• Opportunity to take a part in the Rock Steady Band

  • After school and lunchtime PE clubs such as street dance and football

  • On line-safety learning

  • Special trips for Year 6 leavers

  • Every classroom having ‘worry boxes’ or worry monsters

  • Regular check ins with children as needed

  • Support for children who may need to develop their social skills 

  • Reception children having a year 6 buddy, who plays with them some playtimes in the week

  • Currently we are running a staffed Nurture Class in the nurture room daily, to support children with significant SEMH challenges

  • A staffed Lunch Club which is available every lunch time for invited children who find the busy lunch hall and long playtime challenging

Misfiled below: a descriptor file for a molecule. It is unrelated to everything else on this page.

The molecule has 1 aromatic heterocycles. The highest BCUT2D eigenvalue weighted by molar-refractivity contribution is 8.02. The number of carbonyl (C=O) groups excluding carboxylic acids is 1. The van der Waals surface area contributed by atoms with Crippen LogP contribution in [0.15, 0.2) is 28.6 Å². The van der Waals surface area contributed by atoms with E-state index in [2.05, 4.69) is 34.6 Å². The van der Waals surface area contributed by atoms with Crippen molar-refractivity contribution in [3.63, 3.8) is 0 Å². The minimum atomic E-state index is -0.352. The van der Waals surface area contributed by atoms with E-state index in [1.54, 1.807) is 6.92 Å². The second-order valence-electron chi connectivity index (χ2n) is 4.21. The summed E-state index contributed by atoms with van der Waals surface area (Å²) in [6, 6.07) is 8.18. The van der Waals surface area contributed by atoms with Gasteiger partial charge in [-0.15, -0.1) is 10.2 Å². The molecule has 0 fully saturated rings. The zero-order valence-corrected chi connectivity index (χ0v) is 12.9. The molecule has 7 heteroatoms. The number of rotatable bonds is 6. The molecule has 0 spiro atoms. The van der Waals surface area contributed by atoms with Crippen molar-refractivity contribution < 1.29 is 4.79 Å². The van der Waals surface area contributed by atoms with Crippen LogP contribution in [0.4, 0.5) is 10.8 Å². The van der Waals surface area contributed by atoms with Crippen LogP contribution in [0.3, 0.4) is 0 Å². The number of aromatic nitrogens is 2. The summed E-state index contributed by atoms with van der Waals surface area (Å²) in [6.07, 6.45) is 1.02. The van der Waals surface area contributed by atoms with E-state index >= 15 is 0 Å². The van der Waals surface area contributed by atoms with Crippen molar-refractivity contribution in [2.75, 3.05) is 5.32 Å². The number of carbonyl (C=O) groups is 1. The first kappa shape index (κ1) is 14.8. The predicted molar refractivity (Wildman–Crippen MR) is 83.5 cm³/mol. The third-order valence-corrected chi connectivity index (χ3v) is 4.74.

• The magpie room, designed to be inviting, calming and a place to take time out

  • An outdoor reading club at playtimes during good weather

  • A Friendship bench to help children find a friend at playtimes, if needed

  • Two sensory trails, a climbing wall, indoor movement circuits, fitness trail, a balance and strength trail (known as the Smoky Trail) and the reception children have a number of climbing and sliding pieces of play equipment

  • Members of staff such as the Pastoral Support Assistant, Class Teachers and Senior Assistant Headteacher, available for pupils / parents who wish to discuss issues and concerns

  • Mediation sessions, if required  

  • A ‘Medical Needs Policy’ - If a pupil has a medical need then a detailed Medical Care Plan is compiled with support from the school nurse in consultation with parents/carers. These are discussed with all staff who are involved with the pupil